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Jazz funeral

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Jazz funeral

Jazz funeral is a common name for a funeral tradition with music which developed in New Orleans, Louisiana.

Drummers at the funeral of jazz legend Danny Barker in 1994. They include Louis Cottrell, (great-grandson of New Orleans' innovative drumming pioneer, Louis Cottrell, Sr. and grandson of New Orleans clarinetist Louis Cottrell, Jr.) of the Young Tuxedo Brass Band, far right; Louis "Bicycle Lewie" Lederman of the Down & Dirty Brass band, second from right.


The term "jazz funeral" was long in use by observers from elsewhere, but was generally disdained as inappropriate by most New Orleans musicians and practitioners of the tradition. The preferred description was "funeral with music"; while jazz was part of the music played, it was not the primary focus of the ceremony. This reluctance to use the term faded significantly in the final 15 years or so of the 20th century among the younger generation of New Orleans brass band musicians more familiar with the post-Dirty Dozen Brass Band and Soul Rebels Brass Band funk influenced style than the older traditional New Orleans jazz.

The tradition blends strong European and African cultural influences. Louisiana's colonial past gave it a tradition of military style brass bands which were called on for many occasions, including playing funeral processions.[1] This was combined with African spiritual practices, specifically the Yoruba tribe of Nigeria and other parts of West Africa. Jazz funerals are also heavily influenced by early twentieth century African American Protestant and Catholic churches, black brass bands, and the Haitian Voudoo's idea of celebrating after death in order to please the spirits who protect the dead. Another group that has had an impact on jazz funerals is the Mardi Gras Indians.[2]

The tradition was widespread among New Orleanians across ethnic boundaries at the start of the 20th century. As the common brass band music became wilder in the years before World War I, some white New Orleanians considered the hot music disrespectful, and such musical funerals became rare among the city's white citizens. After the 1960s, it gradually started being practised across ethnic and religious boundaries. Most commonly such musical funerals are done for individuals who are musicians themselves, connected to the music industry, or members of various social aid and pleasure clubs or Carnival krewes who make a point of arranging for such funerals for members. Although the majority of jazz funerals are for African American musicians there has been a new trend in which jazz funerals are given to young people who have died.[3]

The organizers of the funeral arrange for hiring the band as part of the services. When a respected fellow musician or prominent member of the community dies, some additional musicians may also play in the procession as a sign of their esteem for the deceased.[4]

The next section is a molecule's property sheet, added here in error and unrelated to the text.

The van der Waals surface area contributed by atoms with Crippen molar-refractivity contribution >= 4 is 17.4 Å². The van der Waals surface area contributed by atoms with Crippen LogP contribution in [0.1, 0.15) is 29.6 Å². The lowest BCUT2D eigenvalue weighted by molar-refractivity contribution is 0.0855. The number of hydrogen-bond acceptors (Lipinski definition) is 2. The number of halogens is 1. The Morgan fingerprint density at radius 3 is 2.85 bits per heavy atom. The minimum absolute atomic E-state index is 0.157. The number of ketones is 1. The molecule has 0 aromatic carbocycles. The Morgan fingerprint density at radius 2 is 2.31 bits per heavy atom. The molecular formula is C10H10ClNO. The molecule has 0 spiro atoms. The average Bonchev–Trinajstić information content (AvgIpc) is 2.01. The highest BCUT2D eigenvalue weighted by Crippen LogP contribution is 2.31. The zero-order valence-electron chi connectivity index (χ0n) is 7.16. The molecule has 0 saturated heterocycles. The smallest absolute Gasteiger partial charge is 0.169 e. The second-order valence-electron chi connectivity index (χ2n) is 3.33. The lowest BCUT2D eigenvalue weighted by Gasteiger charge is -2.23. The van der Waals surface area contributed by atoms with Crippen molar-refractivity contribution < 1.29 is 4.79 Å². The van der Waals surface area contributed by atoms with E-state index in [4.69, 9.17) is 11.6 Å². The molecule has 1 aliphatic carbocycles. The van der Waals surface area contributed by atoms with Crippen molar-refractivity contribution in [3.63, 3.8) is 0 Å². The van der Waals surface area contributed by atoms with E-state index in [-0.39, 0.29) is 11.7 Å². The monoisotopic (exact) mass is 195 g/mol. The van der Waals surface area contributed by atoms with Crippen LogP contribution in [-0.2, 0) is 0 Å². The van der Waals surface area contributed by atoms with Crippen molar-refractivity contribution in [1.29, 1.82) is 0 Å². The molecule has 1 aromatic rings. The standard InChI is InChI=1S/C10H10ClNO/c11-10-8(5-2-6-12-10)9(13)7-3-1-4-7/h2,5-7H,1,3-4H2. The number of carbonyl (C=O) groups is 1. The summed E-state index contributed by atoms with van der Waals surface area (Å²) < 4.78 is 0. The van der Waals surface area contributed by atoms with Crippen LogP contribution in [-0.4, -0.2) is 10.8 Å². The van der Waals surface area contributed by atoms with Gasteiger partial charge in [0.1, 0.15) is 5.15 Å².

A typical jazz funeral begins with a march by the family, friends, and a brass band from the home, funeral home or church to the cemetery. Throughout the march, the band plays somber dirges and hymns.[4] A change in the tenor of the ceremony takes place, after either the deceased is entombed, or the hearse leaves the procession and members of the procession say their final goodbye and they "cut the body loose". After this the music becomes more upbeat, often starting with a hymn or spiritual number played in a swinging fashion, then going into popular hot tunes. There is raucous music and cathartic dancing where onlookers join in to celebrate the life of the deceased. Those who follow the band just to enjoy the music are called the second line, and their style of dancing, in which they walk and sometimes twirl a parasol or handkerchief in the air, is called second lining.[5]

Some typical pieces often played at jazz funerals are the slow, and sober song "Nearer My God to Thee" and such spirituals as "Just a Closer Walk With Thee". The later more upbeat tunes frequently include "When the Saints Go Marching In" and "Didn't He Ramble".[6]

Notable jazz funerals

Musicians play for a funeral leaving St. Augustine Church in the Tremé neighborhood; Dr. Michael White in foreground.

See also


  1. ^ Stewart, 2004
  2. ^ Turner, 89
  3. ^ Sakakeeny, 2011
  4. ^ a b "Jazz Funerals", 2004
  5. ^ Spitzer, "Rebuilding the Land of Dreams-Part 7"
  6. ^ New Orleans Online, "The Jazz Funeral"

Further reading

  • "Funerals with Music in New Orleans", Dr. Jack Stewart, Save Our Cemeteries, Incorporated, & J. Stewart, New Orleans, 2004
  • Turner, Richard Brent. Jazz Religion, the Second Line, and Black New Orleans. Bloomington: Indiana UP, 2009. Print.

External links

  • New Orleans Online article
  • Let Me Do My Thang: Rebirth Brass Band – a documentary filmed and edited by Keith Reynaud, Jr.]
  • Nick Spitzer, "Rebuilding the 'Land of Dreams:' Expressive Culture and New Orleans' Authentic Future" Southern Spaces 29 August 2006
  • Nick Spitzer, "Love and Death at Second Line" Southern Spaces, 20 February 2004.
  • no. 722 (Jan. 30, 2004)Religion & Ethics Newsweekly"Jazz Funerals",
  • Jazz Funeral of Anthony "Tuba Fats" Lacen, January 18, 2004
  • Jazz Funeral New Orleans Online
  • Sakakeeny, Matt. "Jazz Funerals and Second Line Parades" KnowLA Encyclopedia of Louisiana. Ed. Joyce Miller. 25 Mar. 2012.
  • The Journal of Latrobe, p.191. Description of a New Orleans funeral c. 1820.
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